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When I was getting my BA degree, I had a professoor who is an expert on Arthuriann lliterature and film. A few years ago, I took a course with him called Arthurian Legends and have sent him videos and articles on the subject we both love. Recently, I sent him this:

"Hello sir! I found this neat video on the Arthurian Legends as researched by Colin Morgan and Bradley James (the actors who play Merlin and Arthur, respectively, in the BBC hit show Merlin) and I thought you might enjoy it! In the entirety, it is about 30 minutes long.


Part 1: http://www.youtube.com/watch?v=wXiPYjCwyss Part 2: http://www.youtube.com/watch?v=vcFWYyrGtxI&feature=relmfu Part 3: http://www.youtube.com/watch?v=9NRLte0XwXI&feature=plcp "

He enjoyed these videos and asked my opinionn on whether or not to include Merlin, which he had yet to get a chance to watch, in his class as he teaches Arthurian Legends again this Autum. The following was my answer.

"I've seen all four seasons of Merlin which are currently out (only three have aired in the US thus far) and absolutely love the show! It is a wonderful re-imagining of the tales and was quite fun for me as I noticed which parts of the show derived directly from any of the legends we read in your class! I immensely enjoyed remembering the tales and pointing out where the writers and producers had re-imagined a story from one of the myths and where they added fantastic new stories. Be warned, however, that the show is mostly about Merlin and Arthur as young men, learning their gifts and discovering their destinies. As opposed to the classic model of Merlin as Arthur's older mentor, this show places Merlin as about the same age as Arthur (according to sources, the writers pictured him as four years younger than the very much spoiled, though true of heart, Prince of Camelot) and serves him as an often cheeky servant, using his intelligence and magical abilities to protect Arthur as he fulfills his destiny and hiding his magic in a kingdom where sorcery is banned on penalty of death. Guinevere is also re-imagined as a servant to Uther's ward (and unclaimed illegitimate daughter), the Lady Morgana. As the show progresses, Guinevere proves to be more noble in character and much more deserving of the title of "Lady" than Morgana, who has been corrupted by black magic and hatred for Uther, the father who denied her and is responsible for the execution of Morgana's kind, those born with magic. Morgana develops over the course of the show into a powerful and determined foe, discovering her real identity in season three and becoming the main villain by season four. Season five, which will air in the UK and be available tto stream from sites like www.tv-links.eu (where I watched Season 4) in the Fall of this year. Nearly every character was re--imagined in some way, which, to me, added excitement to the show as I compared the legends we enjoyed in your class with this delightful, family-friendly series. I think you would enjoy it and I highly recommend it for anyone! It would be great to show in class, though it would make for a very strong and intriguing topic for somebody to choose for the term paper! Certainly, one would find plenty to discuss about it! The first three seasons can be streamed on Netflix."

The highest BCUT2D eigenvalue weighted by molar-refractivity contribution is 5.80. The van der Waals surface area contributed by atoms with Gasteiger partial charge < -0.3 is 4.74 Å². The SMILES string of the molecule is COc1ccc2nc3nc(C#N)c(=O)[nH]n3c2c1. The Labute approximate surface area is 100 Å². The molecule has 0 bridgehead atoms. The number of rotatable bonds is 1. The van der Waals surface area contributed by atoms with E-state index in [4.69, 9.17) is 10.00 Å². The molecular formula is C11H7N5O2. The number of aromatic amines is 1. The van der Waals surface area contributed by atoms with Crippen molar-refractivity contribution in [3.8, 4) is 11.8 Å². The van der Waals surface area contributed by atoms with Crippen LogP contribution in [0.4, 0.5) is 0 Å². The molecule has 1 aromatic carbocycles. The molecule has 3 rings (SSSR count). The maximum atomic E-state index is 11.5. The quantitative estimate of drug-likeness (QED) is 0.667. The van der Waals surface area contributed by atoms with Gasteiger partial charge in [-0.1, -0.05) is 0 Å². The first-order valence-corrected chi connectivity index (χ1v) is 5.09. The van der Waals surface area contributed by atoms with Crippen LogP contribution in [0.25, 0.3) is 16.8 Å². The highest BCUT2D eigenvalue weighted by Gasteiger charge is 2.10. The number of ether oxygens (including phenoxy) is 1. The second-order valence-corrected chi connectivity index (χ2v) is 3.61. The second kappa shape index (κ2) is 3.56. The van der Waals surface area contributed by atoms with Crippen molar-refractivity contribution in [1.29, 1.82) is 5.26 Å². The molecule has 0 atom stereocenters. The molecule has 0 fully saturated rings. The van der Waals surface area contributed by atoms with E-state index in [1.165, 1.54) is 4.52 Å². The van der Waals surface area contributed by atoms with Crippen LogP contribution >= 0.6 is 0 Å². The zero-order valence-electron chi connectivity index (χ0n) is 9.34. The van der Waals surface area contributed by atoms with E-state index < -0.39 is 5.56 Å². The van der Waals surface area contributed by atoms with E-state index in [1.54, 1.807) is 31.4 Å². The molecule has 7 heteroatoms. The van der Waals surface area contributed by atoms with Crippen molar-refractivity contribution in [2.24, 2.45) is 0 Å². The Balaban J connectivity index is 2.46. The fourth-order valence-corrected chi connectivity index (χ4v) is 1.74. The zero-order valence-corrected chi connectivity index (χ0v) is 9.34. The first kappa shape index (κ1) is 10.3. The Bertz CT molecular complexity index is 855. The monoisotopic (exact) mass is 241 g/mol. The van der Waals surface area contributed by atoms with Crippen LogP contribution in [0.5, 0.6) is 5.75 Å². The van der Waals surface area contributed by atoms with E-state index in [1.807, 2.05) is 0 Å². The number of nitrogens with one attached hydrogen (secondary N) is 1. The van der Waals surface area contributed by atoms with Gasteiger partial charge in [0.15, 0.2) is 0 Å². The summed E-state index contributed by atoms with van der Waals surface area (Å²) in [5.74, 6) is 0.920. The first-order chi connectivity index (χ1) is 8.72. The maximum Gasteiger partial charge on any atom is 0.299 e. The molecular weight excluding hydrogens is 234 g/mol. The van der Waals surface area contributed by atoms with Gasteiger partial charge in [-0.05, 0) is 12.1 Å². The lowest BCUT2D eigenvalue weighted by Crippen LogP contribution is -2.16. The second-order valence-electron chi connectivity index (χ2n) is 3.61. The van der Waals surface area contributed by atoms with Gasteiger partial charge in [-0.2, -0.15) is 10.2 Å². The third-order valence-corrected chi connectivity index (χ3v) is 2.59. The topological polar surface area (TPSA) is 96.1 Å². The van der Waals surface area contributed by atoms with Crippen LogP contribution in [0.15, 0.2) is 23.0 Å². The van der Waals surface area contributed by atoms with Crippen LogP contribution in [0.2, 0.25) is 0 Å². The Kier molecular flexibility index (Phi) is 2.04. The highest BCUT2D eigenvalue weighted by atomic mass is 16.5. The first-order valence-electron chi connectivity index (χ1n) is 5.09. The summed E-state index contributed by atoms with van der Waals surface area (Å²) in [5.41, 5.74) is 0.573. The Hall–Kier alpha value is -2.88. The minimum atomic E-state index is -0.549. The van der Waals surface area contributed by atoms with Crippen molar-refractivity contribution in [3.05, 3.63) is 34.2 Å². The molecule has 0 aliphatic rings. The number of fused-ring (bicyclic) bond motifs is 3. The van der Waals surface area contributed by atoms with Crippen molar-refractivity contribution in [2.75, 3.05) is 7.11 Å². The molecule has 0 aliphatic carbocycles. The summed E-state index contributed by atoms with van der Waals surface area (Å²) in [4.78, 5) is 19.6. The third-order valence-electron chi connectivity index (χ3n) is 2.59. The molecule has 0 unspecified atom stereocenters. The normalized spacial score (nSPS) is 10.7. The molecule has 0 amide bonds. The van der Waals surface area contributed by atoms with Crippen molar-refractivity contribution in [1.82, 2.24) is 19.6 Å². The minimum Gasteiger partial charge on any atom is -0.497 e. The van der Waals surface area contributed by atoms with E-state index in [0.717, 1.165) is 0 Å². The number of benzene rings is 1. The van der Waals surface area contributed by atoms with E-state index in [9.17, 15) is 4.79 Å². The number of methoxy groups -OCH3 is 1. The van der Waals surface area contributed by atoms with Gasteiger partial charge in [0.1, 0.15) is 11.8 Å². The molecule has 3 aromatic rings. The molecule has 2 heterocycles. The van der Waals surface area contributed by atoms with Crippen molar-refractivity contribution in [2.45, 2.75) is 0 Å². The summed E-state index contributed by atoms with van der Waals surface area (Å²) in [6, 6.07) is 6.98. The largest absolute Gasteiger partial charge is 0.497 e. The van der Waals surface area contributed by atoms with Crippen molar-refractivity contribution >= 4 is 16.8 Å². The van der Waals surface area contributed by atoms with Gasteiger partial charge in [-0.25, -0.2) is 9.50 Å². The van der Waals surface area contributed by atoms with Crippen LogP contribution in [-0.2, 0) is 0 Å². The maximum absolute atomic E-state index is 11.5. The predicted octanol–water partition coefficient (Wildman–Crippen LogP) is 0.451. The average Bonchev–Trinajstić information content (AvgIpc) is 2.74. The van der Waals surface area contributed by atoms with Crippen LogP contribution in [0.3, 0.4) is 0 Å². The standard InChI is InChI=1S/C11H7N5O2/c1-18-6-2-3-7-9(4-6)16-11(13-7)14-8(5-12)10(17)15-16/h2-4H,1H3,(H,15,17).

What do you guys think? Should he include Merlin in his class?
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